Europe’s refugee crisis boiled over into violence Wednesday when Hungarian security forces unleashed water cannons and tear gas on asylum seekers who tried to break through a razor-wire fence preventing them from crossing the Hungary-Serbia border.
Hungarian authorities also continued to arrest people who sneaked across the frontier, enforcing a harsh new law making it a criminal offense to cross into the country without permission. Human rights groups denounced the crackdown and called anew for European leaders to come up with a coherent, unified response to the continent’s biggest migrant crisis since World War II.
The effects of Hungary’s decision to seal its border with Serbia quickly rippled out to its neighbors, as Southern European nations that had been little affected by the crisis braced for its spread.
Migrants searching for an alternative route to their preferred destinations of Germany and Scandinavia began crossing from Serbia into Croatia, which pledged to allow them safe passage. But Slovenia said it would impose temporary border controls along its frontier with Hungary, and Romania convened a meeting of senior defense officials to discuss taking in more refugees.
Despite Hungary’s clampdown and new border checks popping up throughout Europe, the relentless tide of asylum seekers from countries such as Syria, Iraq and Afghanistan showed no signs of abating.
Greek authorities reported Wednesday that 5,000 migrants had crossed into Macedonia within 24 hours, embarking on the well-trodden path to points north in the quest for sanctuary. Hundreds more people sailing to Greece from Turkey were plucked from the Aegean Sea by the Greek coast guard.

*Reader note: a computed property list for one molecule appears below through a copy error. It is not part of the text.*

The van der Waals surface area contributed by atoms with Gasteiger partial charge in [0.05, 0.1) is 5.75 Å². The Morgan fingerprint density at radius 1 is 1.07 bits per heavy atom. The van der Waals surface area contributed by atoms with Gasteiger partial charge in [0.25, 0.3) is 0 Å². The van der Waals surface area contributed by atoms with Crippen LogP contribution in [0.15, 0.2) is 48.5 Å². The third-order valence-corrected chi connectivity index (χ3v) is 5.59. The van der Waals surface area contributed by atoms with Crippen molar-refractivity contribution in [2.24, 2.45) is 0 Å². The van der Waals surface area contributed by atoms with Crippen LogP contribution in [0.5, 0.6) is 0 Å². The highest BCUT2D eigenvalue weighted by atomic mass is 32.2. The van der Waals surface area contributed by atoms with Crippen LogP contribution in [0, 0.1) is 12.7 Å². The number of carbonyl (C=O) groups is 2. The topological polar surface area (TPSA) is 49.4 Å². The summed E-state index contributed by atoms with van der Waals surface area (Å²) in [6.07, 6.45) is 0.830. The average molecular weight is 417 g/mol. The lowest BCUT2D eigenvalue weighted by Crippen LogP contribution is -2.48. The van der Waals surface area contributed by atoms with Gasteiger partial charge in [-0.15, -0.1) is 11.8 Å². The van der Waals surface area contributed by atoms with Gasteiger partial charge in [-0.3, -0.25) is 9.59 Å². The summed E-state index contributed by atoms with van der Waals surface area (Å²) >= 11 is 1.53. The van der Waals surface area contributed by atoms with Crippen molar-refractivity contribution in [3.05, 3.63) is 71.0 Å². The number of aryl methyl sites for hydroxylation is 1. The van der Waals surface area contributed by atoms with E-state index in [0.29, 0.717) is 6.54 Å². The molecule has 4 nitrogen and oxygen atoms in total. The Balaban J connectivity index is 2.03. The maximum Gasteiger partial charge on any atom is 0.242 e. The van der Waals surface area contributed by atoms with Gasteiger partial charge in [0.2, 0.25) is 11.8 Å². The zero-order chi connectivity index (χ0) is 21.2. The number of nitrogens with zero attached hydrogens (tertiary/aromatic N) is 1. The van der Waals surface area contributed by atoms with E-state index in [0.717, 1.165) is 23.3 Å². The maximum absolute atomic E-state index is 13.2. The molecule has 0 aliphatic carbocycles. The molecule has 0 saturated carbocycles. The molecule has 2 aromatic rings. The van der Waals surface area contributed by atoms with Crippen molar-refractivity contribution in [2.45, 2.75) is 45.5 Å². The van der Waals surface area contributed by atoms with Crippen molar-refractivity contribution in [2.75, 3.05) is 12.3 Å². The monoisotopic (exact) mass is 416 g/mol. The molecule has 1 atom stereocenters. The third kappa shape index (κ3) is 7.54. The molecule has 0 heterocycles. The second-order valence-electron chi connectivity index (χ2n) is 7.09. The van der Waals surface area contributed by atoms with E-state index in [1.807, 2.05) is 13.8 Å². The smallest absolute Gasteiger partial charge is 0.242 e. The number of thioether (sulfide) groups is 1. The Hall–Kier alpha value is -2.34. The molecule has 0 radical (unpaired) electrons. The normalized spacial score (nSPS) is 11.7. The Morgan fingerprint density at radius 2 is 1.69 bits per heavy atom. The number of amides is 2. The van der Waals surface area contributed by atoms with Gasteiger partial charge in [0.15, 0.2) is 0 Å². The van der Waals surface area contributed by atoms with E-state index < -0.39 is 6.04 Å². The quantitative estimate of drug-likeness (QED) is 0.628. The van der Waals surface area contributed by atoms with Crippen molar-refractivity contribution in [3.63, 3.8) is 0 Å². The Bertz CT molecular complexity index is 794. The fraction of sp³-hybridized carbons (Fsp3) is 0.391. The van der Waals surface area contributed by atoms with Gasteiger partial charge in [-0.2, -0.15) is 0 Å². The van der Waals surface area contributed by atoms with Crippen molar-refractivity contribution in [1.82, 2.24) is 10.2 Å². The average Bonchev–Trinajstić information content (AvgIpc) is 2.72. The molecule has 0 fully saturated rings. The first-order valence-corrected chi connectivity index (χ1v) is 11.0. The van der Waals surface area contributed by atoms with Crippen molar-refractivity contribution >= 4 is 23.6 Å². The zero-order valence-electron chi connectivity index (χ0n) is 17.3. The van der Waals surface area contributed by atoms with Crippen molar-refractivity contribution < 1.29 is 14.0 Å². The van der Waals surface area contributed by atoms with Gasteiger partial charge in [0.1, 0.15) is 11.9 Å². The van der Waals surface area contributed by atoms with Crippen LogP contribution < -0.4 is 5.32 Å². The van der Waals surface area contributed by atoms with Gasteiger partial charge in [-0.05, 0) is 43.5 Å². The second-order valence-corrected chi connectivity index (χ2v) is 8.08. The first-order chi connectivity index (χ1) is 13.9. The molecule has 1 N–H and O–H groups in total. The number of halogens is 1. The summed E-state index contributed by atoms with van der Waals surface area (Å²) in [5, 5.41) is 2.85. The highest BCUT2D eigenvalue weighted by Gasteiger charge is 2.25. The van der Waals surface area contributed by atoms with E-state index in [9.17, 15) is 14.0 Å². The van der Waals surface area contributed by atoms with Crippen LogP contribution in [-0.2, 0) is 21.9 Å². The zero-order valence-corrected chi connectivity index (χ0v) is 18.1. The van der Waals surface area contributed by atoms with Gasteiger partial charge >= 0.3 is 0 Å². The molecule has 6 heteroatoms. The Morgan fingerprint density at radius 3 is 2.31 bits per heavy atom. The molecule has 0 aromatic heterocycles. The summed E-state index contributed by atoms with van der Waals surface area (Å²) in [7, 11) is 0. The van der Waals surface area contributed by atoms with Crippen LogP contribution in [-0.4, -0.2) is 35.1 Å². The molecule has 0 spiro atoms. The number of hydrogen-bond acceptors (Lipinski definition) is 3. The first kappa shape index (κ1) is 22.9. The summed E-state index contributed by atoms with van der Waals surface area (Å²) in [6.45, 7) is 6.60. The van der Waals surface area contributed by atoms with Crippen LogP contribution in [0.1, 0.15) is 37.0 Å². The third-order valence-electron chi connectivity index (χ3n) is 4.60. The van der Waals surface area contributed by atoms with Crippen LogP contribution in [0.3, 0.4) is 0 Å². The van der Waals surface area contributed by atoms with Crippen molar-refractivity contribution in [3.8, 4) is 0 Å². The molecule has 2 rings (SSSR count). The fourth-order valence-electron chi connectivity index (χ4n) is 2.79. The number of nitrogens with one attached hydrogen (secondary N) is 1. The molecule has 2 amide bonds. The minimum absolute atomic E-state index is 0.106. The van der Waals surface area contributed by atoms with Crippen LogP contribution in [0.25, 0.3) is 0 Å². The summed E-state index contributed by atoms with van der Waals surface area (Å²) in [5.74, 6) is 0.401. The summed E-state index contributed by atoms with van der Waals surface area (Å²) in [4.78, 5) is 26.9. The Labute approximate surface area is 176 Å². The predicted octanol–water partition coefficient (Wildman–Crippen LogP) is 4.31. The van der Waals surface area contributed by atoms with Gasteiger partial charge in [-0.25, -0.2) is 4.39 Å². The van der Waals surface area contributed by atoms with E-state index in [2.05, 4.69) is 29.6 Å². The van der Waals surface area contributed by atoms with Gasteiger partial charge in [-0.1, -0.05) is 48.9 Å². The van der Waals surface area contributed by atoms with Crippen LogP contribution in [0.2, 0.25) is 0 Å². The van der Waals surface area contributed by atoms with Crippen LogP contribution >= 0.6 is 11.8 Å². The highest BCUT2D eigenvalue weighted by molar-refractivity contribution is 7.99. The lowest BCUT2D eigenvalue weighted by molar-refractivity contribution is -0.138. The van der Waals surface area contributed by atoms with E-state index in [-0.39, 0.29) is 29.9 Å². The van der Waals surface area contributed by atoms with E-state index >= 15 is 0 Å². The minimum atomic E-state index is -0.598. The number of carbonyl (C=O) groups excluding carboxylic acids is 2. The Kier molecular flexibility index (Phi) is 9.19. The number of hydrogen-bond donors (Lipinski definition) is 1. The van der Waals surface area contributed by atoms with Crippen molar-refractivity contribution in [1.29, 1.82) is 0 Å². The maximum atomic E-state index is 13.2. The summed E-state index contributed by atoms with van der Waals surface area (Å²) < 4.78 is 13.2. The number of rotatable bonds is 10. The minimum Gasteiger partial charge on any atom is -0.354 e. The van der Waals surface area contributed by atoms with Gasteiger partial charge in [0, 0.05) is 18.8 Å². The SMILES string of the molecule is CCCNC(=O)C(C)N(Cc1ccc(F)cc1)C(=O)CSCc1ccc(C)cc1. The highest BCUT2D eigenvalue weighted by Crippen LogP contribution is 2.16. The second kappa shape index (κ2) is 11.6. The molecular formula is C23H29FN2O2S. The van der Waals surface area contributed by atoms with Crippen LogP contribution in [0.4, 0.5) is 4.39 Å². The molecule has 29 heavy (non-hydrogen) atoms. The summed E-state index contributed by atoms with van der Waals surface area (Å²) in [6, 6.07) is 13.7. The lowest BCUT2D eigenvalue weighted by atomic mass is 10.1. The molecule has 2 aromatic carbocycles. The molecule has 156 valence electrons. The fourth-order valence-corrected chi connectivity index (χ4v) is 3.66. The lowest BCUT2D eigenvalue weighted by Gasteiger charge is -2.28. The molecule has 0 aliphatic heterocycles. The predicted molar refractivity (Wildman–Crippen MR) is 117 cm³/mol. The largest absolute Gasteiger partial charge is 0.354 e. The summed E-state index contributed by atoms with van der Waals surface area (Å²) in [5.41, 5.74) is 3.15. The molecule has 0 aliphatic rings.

The bottleneck at the Hungary-Serbia border worsened as migrants who had not heard of the border’s closure continued to arrive. Conditions in the tent city that has sprung up at the frontier are dire: Some people are sleeping in the open, others walk miles in the sun to fetch food and water, and there are only 16 portable toilets, said Tirana Hassan of the human rights group Amnesty International.
“They’re tired, they’re hot. There are still people standing right now at the gate chanting” to be let through, Hassan said by telephone Wednesday from the Serbian border town of Horgos.
Tensions rose in the midafternoon when a group charged at the razor-wire fence that Hungary has erected along the length of its nearly 110-mile border with Serbia. Hungarian security forces responded with tear gas and water cannons, driving back angry protesters who hurled rocks. Women and children screamed and wept. Riot police were called in.
Officials in Budapest, the Hungarian capital, said authorities had acted properly in putting down what a spokesman described as an “armed mob,” but Hassan accused the Hungarian government of “making sure they’re sending a message of intimidation and force.”
Serbia protested the use of tear gas on its territory. Croatia also criticized Hungary’s tough approach.
“Barbed wire in Europe in the 21st century is not an answer,” Croatian Prime Minister Zoran Milanovic said. “It’s a threat.”
Milanovic told lawmakers Wednesday that 150 asylum seekers had already arrived in Croatia, the leading edge in what is likely to be a swelling wave.
“They will be able to pass through Croatia, and we are working intensively to enable that,” Milanovic said.
But transiting through Croatia adds a grim new danger for refugees who have already braved perilous sea and overland voyages to get that far: land mines left over from the Balkan wars of the 1990s. Several minefields dot the Croatia-Serbia border, and although officials say they are clearly marked, migrants trying to sneak across the frontier under cover of darkness might be caught unawares.
Elsewhere, the imposition of new border controls between Slovenia and Austria and between Slovenia and Hungary added to the extraordinary rollback of free movement within the European Union, one of the bloc’s most important achievements.
Germany, which began the wave of emergency border checks, said that they were succeeding in better regulating the inward flow of asylum seekers. Although Berlin insists it will fulfill its pledge of accepting up to 800,000 refugees this year, the speed with which they are arriving has overwhelmed some German cities, especially in the south.
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